Why I Won’t Use Twitter

I was a Twitter user, once, and having dumped it years ago I don’t miss it. In the interests of unsolicited feedback, these are but a few of the reasons why I have no desire to return.


Every weekday morning, I scroll through my Regular Reading Rotation (RRR) and check out the news of the day. I have recently added Bloomberg News to the mix, because why not, and saw this nugget:

Twitter knows it is swimming against a strong current. The company has said it is focused this year on winning more users and on turning non-fictional profits. That is grand but it’s really Twitter’s only choice when its revenue is falling.

Well, I’m here to announce that I’m Part of the Problem(tm). I refuse to use Twitter, but for some reason I have a magnetic attraction to listicles on BuzzFeed like “literally 39 tweets that will make you say ‘hmmm’.”

I was a Twitter user, once, and having dumped it years ago I don’t miss it. In the interests of unsolicited feedback, these are but a few of the reasons why I have no desire to return:

  • I have yet to see clear evidence that Twitter is doing anything substantial concerning trolling and other forms of online harassment. I don’t allow unfettered commenting on this site or on my YouTube channel to mitigate this risk. Jaime and I are aware we are putting ourselves “out there” for the world to respond to as they may, and I am fairly generous with approving comments. But any that cross the line into sheer ugliness for its own sake will never see daylight on any platform that I moderate, period. Twitter, by design, doesn’t really allow for that short of making everything private, which to me defeats the purpose of Twitter. If you want to send me short messages that only I can see, text me. You have my number, right?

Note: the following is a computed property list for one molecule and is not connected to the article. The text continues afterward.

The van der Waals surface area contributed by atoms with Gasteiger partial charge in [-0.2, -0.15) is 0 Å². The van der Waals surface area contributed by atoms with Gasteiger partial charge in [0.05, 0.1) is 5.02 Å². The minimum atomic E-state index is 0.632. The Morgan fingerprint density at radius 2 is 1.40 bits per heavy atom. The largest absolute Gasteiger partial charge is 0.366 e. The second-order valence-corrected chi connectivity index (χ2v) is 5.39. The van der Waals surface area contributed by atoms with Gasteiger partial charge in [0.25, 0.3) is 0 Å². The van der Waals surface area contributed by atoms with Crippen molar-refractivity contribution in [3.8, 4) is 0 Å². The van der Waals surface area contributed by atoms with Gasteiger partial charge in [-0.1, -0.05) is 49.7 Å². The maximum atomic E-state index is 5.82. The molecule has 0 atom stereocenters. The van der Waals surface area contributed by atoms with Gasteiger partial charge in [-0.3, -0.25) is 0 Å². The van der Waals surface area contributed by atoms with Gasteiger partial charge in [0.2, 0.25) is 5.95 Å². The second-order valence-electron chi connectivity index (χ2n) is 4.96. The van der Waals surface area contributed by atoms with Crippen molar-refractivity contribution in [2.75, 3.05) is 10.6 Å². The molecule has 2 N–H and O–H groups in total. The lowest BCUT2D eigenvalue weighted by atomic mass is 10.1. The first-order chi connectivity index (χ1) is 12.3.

• The signal/noise ratio was horrendous, in my experience. I have enough digital distractions, thank you, and reading a feed of 100000000 people all saying “dat dress, tho” during an awards ceremony isn’t particularly interesting, to me. YMMV etc.
  • Yes, it was cool to be able to reach out to someone who uses Twitter, such as famous soccer players and getting a reply. But I don’t need it. I may live to regret not having that capability later on, but up until now I can’t say that I missed out by not knowing if John Hodgman ate a burrito last night.
  • Twitter was laid bare as being rather unnecessary years ago, back when I was high on using it, and my online buddies tried to get someone to join in. They finally relented, and wrote back, “I signed up, and found out one of my friends just ate a taco. Now what do I do?” Really, we have Facebook for that, and I’m not complaining, just observing.
  • One thing I really dislike, speaking of my Regular Reading Rotation, are “news” articles that rely heavily, if not exclusively on Tweets for their content. “Tweetstorms” strike me as “things that could have been an article or a blog post.” I get it that people want to get their message out by any available means, but come on. Martin Luther may have delivered the famous 97 Theses, but even they were in a single document, not 97 missives sent individually (“nailed”, or “mailed” to the church, scholars seem to differ on this point).
  • Don’t even get me started on hashtags and their utter irrelevance, not that they’re native to Twitter. #hatethem #icalleditwhenisaidtheywereterrible #contextabuse #whydontijustsaythisasasentenceandnotasabullcraphashtag #sandwiches

I dare say that in this digital, connected age, there are numerous opportunities for “engagement”, however one chooses to define it. And maybe that’s at the core of the perhaps inevitable doom facing Twitter: There’s nothing directly compelling me to use the service. Boom. Fix your business model.

/Goes back to reading Tweets on BuzzFeed

Author: Ethan Johnson

Words like silent raindrops.

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